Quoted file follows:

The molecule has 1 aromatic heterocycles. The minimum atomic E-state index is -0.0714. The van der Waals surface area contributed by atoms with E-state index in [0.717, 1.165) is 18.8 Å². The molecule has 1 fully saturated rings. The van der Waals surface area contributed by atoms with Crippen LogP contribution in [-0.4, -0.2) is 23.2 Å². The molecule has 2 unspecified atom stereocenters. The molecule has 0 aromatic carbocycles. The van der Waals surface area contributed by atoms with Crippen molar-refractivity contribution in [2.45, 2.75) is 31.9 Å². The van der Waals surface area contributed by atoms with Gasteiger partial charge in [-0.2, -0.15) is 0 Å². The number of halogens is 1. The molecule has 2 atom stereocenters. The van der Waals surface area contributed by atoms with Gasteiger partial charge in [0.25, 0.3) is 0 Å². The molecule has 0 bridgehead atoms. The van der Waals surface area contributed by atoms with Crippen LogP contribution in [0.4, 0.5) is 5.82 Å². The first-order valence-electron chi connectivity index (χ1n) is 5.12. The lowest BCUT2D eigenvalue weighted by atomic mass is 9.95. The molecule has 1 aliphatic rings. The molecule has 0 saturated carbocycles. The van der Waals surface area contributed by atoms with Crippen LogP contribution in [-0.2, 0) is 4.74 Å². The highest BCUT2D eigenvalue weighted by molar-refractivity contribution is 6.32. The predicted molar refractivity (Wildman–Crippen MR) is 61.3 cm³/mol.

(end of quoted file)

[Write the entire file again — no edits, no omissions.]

The molecule has 1 aromatic heterocycles. The minimum atomic E-state index is -0.0714. The van der Waals surface area contributed by atoms with E-state index in [0.717, 1.165) is 18.8 Å². The molecule has 1 fully saturated rings. The van der Waals surface area contributed by atoms with Crippen LogP contribution in [-0.4, -0.2) is 23.2 Å². The molecule has 2 unspecified atom stereocenters. The molecule has 0 aromatic carbocycles. The van der Waals surface area contributed by atoms with Crippen molar-refractivity contribution in [2.45, 2.75) is 31.9 Å². The van der Waals surface area contributed by atoms with Gasteiger partial charge in [-0.2, -0.15) is 0 Å². The number of halogens is 1. The molecule has 2 atom stereocenters. The van der Waals surface area contributed by atoms with Gasteiger partial charge in [0.25, 0.3) is 0 Å². The molecule has 0 bridgehead atoms. The van der Waals surface area contributed by atoms with Crippen LogP contribution in [0.4, 0.5) is 5.82 Å². The first-order valence-electron chi connectivity index (χ1n) is 5.12. The lowest BCUT2D eigenvalue weighted by atomic mass is 9.95. The molecule has 1 aliphatic rings. The molecule has 0 saturated carbocycles. The van der Waals surface area contributed by atoms with Crippen LogP contribution in [-0.2, 0) is 4.74 Å². The highest BCUT2D eigenvalue weighted by molar-refractivity contribution is 6.32. The predicted molar refractivity (Wildman–Crippen MR) is 61.3 cm³/mol.